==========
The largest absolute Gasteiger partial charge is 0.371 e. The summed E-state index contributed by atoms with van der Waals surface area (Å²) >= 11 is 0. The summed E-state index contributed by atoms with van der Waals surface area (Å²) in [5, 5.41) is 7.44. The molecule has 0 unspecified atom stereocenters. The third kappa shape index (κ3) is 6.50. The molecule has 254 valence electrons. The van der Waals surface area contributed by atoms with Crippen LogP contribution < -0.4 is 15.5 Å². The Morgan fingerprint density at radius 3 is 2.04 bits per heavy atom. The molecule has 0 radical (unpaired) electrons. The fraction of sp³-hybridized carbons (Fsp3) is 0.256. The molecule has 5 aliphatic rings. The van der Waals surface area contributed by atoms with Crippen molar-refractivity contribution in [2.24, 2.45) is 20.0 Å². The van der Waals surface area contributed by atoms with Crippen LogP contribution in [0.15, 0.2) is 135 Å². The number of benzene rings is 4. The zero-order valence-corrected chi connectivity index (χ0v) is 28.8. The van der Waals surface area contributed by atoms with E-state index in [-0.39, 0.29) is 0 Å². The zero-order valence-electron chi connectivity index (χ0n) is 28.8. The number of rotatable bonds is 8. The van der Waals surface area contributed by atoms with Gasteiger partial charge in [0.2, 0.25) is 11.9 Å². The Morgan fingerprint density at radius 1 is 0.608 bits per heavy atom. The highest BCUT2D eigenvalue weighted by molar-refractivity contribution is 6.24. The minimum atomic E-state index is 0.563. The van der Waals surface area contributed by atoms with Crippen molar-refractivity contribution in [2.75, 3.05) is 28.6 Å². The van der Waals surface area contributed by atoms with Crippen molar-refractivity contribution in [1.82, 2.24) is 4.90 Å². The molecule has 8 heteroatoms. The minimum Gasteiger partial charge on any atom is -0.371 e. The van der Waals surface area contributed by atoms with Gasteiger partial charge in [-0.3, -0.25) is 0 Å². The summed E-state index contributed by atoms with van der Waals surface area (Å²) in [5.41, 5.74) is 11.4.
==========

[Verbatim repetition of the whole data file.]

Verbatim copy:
The largest absolute Gasteiger partial charge is 0.371 e. The summed E-state index contributed by atoms with van der Waals surface area (Å²) >= 11 is 0. The summed E-state index contributed by atoms with van der Waals surface area (Å²) in [5, 5.41) is 7.44. The molecule has 0 unspecified atom stereocenters. The third kappa shape index (κ3) is 6.50. The molecule has 254 valence electrons. The van der Waals surface area contributed by atoms with Crippen LogP contribution < -0.4 is 15.5 Å². The Morgan fingerprint density at radius 3 is 2.04 bits per heavy atom. The molecule has 0 radical (unpaired) electrons. The fraction of sp³-hybridized carbons (Fsp3) is 0.256. The molecule has 5 aliphatic rings. The van der Waals surface area contributed by atoms with Crippen molar-refractivity contribution in [2.24, 2.45) is 20.0 Å². The van der Waals surface area contributed by atoms with Crippen LogP contribution in [0.15, 0.2) is 135 Å². The number of benzene rings is 4. The zero-order valence-corrected chi connectivity index (χ0v) is 28.8. The van der Waals surface area contributed by atoms with E-state index in [-0.39, 0.29) is 0 Å². The zero-order valence-electron chi connectivity index (χ0n) is 28.8. The number of rotatable bonds is 8. The van der Waals surface area contributed by atoms with Gasteiger partial charge in [0.2, 0.25) is 11.9 Å². The Morgan fingerprint density at radius 1 is 0.608 bits per heavy atom. The highest BCUT2D eigenvalue weighted by molar-refractivity contribution is 6.24. The minimum atomic E-state index is 0.563. The van der Waals surface area contributed by atoms with Crippen molar-refractivity contribution in [2.75, 3.05) is 28.6 Å². The van der Waals surface area contributed by atoms with Crippen molar-refractivity contribution in [1.82, 2.24) is 4.90 Å². The molecule has 8 heteroatoms. The minimum Gasteiger partial charge on any atom is -0.371 e. The van der Waals surface area contributed by atoms with Gasteiger partial charge in [-0.3, -0.25) is 0 Å². The summed E-state index contributed by atoms with van der Waals surface area (Å²) in [5.41, 5.74) is 11.4.